Nearly a year after acrimonious boardroom fights to control Hwange Colliery Company (HCCL) ended, sanity is returning at a helter-skelter pace at the Zimbabwe and Johannesburg stock exchanges-listed firm.
This is despite continued funding problems, low production, use of obsolete equipment and the pending exit of managing director Fred Moyo after the expiry of his contract.
The company’s new board chaired by Harare lawyer Farai Mutamangira has been credited for redirecting the coal mine, which is crucial to the recovery of the country’s battling economy.
Besides Mutamangira, the board comprises of Norman Chibhanguza, Jemmister Chininga, Ian Haruperi, Nkosilathi Jiyane, Siphiwe Mapfuwa, Johnson Mawere, Lucas Nkomo and Valentine Vera.
For more than five years, HCCL has been struggling to recapitalise — a development attributed to its poor financial position that rendered it uncreditworthy.
The company’s role in the economy is of strategic importance. Coal is a vital source of electricity in a country facing a critical energy crisis as a result of the government’s failure in the past 30 years to invest substantially in hydro-electricity and other forms of renewable energy.
HCCL’s resuscitation under Mutamangira’s board has seen an increase in its sales volumes by 1% for the year-ended December 31 2011 compared to the previous year, despite delays in the company’s recapitalisation.
HCCL sold 2 531 620 combined tonnes of coal and coke, slightly up from the 2 510 943 tonnes in 2010.
Profit for the year stood at $3 902 262, almost half of the previous year’s $6 231 723.
In 2005, a proposed $80 million rights issue to recapitalise Hwange failed to take off after the single largest shareholder in the company, British tycoon Nicholas van Hoogstraten, blocked the move, insisting the money should be raised offshore. Zimbabwe was then using local currency.
This spewed boardroom fights between Van Hoogstraten and the government, the majority shareholder in Hwange.
The corporate mudslinging ended last August with the expiry of term of office of the board led by Zanu PF politburo member Tendai Savanhu, who unsuccessfully attempted to tenaciously cling to power.
Then entered Mutamangira’s board, enjoying the backing of Van Hoogstraten and the government.
Sanity prevailed and slowly the company’s performance started improving despite lack of adequate capital to expand.
Mines and Mining Development secretary Prince Mupazviriho told NewsDay this week that the performance of Hwange had immensely improved though it continued to be negatively affected by the depressed economy.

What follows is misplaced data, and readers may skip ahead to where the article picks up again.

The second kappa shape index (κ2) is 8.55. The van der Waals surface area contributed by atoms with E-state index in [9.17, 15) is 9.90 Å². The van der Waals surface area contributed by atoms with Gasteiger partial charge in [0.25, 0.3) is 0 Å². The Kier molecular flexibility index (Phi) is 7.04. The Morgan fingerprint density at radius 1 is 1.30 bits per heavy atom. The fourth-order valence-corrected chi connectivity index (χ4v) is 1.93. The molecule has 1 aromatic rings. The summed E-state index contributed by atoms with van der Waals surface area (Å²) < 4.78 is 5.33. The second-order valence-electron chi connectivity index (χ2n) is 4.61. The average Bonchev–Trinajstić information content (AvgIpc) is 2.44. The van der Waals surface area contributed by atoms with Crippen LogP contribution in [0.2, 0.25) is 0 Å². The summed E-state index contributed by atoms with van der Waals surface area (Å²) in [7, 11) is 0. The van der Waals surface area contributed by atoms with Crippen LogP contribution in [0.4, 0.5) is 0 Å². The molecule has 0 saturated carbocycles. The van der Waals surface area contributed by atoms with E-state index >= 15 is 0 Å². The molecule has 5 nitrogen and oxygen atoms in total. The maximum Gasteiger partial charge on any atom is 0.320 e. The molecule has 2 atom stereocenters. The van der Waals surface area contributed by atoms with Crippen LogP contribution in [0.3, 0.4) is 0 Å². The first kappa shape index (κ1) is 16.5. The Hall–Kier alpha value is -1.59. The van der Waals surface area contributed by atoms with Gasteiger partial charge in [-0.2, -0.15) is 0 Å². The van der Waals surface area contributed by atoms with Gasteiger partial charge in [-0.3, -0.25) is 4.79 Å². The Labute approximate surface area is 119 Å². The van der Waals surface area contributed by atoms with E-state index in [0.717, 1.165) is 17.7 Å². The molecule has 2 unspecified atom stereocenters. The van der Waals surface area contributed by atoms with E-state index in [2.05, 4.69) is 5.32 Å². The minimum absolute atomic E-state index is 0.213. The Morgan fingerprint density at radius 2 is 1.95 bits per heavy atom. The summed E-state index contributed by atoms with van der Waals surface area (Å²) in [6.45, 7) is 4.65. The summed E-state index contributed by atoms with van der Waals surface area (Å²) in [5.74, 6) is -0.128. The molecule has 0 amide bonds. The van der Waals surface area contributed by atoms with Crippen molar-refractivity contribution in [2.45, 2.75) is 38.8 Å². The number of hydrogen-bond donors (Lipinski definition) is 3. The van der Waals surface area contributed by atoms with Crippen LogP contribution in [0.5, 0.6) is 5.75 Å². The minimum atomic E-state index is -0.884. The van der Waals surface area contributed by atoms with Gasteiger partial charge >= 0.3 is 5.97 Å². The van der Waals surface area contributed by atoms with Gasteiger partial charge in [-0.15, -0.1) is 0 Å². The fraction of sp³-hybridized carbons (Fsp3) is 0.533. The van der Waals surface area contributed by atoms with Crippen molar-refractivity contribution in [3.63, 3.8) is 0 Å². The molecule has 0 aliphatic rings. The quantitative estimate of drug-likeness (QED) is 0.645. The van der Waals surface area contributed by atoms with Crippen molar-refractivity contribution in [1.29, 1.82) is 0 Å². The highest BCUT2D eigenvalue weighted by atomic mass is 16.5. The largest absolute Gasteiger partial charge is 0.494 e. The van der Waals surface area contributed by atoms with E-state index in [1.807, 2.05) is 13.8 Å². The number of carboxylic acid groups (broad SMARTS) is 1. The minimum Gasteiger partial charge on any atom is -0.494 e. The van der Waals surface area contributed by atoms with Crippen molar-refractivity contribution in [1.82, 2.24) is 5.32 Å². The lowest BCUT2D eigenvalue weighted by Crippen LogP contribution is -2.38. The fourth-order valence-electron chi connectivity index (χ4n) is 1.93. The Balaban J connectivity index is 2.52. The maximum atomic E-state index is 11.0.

“There has been a dramatic improvement in terms of production from the company,” Mupazviriho said. “As of Friday last week, production was 85% on target. We haven’t experienced any coal shortages at Zimbabwe Power Company.”
The ministry superintends Hwange and is reportedly mulling transforming the coal miner into a parastatal — a move perceived in the mining sector as backward.
Production statistics show that the mining company has gradually increased its output from a low of two million tonnes annually to close to four million. This is against an annual demand of six million tonnes. It is estimated that the colliery is sitting on at least 2,1 billion tonnes of coal reserves.
As part of austerity measures to refocus its operations, Hwange recently retrenched 200 workers to manage its ballooning wage bill and high overheads after adopting of an Enterprise Resource Plan, a system that centralises data through computerisation of all departments into one.
Plans, according to insiders, are afoot to retrench a further 700 employees from its 3 500-strong workforce.
According to John Hollaway, a coal consultant who joined Hwange Colliery in 1967 and went on to work on 400 projects in 36 countries, the colliery was struggling due to the country’s economic collapse and hyperinflation before the introduction of multi-currencies in Zimbabwe’s payment system in February 2009.
Hollaway believed when the country’s economy recovered, Hwange would produce about 10 million litres daily of liquid fuel, enough to save the country $1 billion from energy imports yearly.
Hwange holds a 25% stake in Hwange Coal Gasification Company, a joint venture with a Chinese company Taiyuan San Xing, which has, however, not brought meaningful returns for the company.
The venture is based on a 10-year build-own-operate-transfer arrangement. The Chinese company owns 75% equity. Concerns have been raised in the market if the company was in compliance with the country’s indigenisation and empowerment regulations.